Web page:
Every so often I like to take some time and assess how much emotional and psychological damage I’m inflicting on my daughter. It’s a lengthy review, because there are so many different ways to scar her. Where does a useless father even begin?
One item that always comes to the top of the list is, “How harmful is it for Rae to be one of perhaps only six Asian kids living on the entire Western Slope of Colorado?”
We live in a very small, very white town. Rae has a few Asian friends, so she’s not totally on her own. And I’ve never seen or heard of anyone making an issue of her race. The Ouray community is really exceptional. But I worry that her being Asian might bother her internally, like she might always feel different simply because she looks different. The way people act towards her might not even matter.
So part of the reason I was excited to come on this trip was so Rae could simply be surrounded by people who look like her. She actually said to me when we first got here, “Now you’re going to be the one who looks different!” (OK. Definitely scarred internally.)
There’s one problem, though. Even though Rae looks like everyone else here, she’s constantly flanked on one side by a 6’2″ Caucasian sideshow freak with a shaved head and on the other side by blonde-haired, blue-eyed Jew from New Rochelle. Even in the middle of 87,000,000 Vietnamese people, she still doesn’t blend in.
The good news is that people here for the most part have been incredibly kind to her. My guess is that they take one look at me and Pam and are suddenly so overcome with pity for Rae that they can’t help but shower her with affection.
People’s attention to Rae manifests itself a few different ways.
Vietnamese women tend to fondle Rae’s hair a lot. We’ll walk into a store, restaurant or hotel and at least one woman working there will smile at us, say hello, then immediately redo Rae’s ponytail. Other than the fact that it’s sort of a strange invasion of one’s personal space, it’s actually very sweet. This has happened at least half a dozen times already, from Hue to Saigon.
I like to believe these women were all thinking, “What a delightful little girl. I bet she’d love for me to tighten up this ponytail that’s come loose during the day.”
But more than likely they were thinking, “Jesus Christ. What kind of father won’t take 20 seconds to fix his daughter’s pony tail? Bald asshole.”
The Vietnamese men pretty much go for the head, too. When they see us coming, they gleefully pat Rae on top of her head and say, “Hello, bay-bay!” (even though she’s almost eleven years old.)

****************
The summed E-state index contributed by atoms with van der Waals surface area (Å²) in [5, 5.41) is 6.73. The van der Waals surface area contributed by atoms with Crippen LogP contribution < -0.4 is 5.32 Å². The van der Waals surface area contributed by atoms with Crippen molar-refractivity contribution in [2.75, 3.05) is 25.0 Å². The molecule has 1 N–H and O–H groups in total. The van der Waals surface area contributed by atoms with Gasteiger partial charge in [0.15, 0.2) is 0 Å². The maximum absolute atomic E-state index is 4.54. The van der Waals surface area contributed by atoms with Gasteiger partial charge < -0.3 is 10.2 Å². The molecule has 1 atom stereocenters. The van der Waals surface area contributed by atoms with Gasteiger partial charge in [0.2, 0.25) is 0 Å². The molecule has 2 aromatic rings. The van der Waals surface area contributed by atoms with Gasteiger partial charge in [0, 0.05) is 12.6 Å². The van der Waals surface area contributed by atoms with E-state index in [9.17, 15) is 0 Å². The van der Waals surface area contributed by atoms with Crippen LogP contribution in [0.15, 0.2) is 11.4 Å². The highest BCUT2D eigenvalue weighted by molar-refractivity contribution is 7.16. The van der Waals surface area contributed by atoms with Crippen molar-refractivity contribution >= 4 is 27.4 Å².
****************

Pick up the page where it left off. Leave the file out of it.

Then they often look at me and Pam and ask, “She Vietnamese?”
Rae takes all this in stride and seems to actually enjoy it. She’s usually grinning ear to ear when something like this happens.
In contrast to the people asking us if Rae is Vietnamese are the ones who automatically assume that she is.
When we toured Saigon with our Vietnamese guide Duc, we stopped at a real locals’ hangout for lunch. Pam and I sat on one side of the table. Duc and Rae were on the other. The waitress handed us all menus. A few minutes later, I asked Rae what she wanted to eat.
She looked at me and said, “Uh…Dad?”
Then she handed me her menu. The waitress had given her one written in Vietnamese. Pam and I both got gringo versions.
When Rae got an ear infection in Quy Nhon, we took her to the medical clinic. The doctor immediately unleashed a flurry of Vietnamese on Rae for about five straight minutes. Pam and I kept waving our arms and shouting, “No Vietnamese! English only! She doesn’t speak Vietnamese! Stop!”
The doctor would occasionally nod at us before turning back to Rae to continue peppering her with something that sounded like an “Alvin and the Chipmunks” record being played backwards.
Rae just sat there and laughed. (Though she stopped when the doctor suddenly uncovered the set of surgical tools sitting on the tray next to her.)
There was only one time when Rae was approached by a stranger who was somewhat…less than cordial.
We were walking along the street in Hue on our way to the Dong Ba market. We had just arrived in town a few hours before, and I was ready to show that whole market how one motivated American man and his dong can revitalize an entire economy.
As we were heading in, an elderly, bent-over Vietnamese man not much taller than Rae hobbled straight up to her and shouted right in her face, “WHERE DID YOU COME FROM?!”
He sounded like some kind of Vietnamese Gestapo agent.
Rae and Pam took a quick step back, and I turned immediately to make sure this guy wasn’t about to conk Rae on the head with a coconut shell or bamboo cane.
He seemed harmless, other than the fact that he just screamed at my daughter out of the blue.
Now, after ten years I’m somewhat used to handling awkward or inappropriate questions regarding Rae, our family, and interracial adoption, in general. People don’t usually mean any harm when they ask questions about how the three of us ended up together. It’s just that they often lack any grace or delicacy when discussing the issue. This old coot was probably just surprised to see a little Vietnamese girl with two American parents strolling around in the middle of Hue.
And besides, he probably didn’t even know much more English than what he blurted at Rae. He may not have even realized how he sounded. Different cultures, different languages, etc. Part of the reason we go on trips like this one is to help Rae learn to bridge these differences.
So rather than make a big scene, I just took the high road.
Taking Rae’s hand in mine, I leaned over so I was eyeball-to-eyeball with our new friend. Wearing the biggest smile you could imagine, I made sure I spoke slowly and clearly.
Building bridges, man. Just building bridges.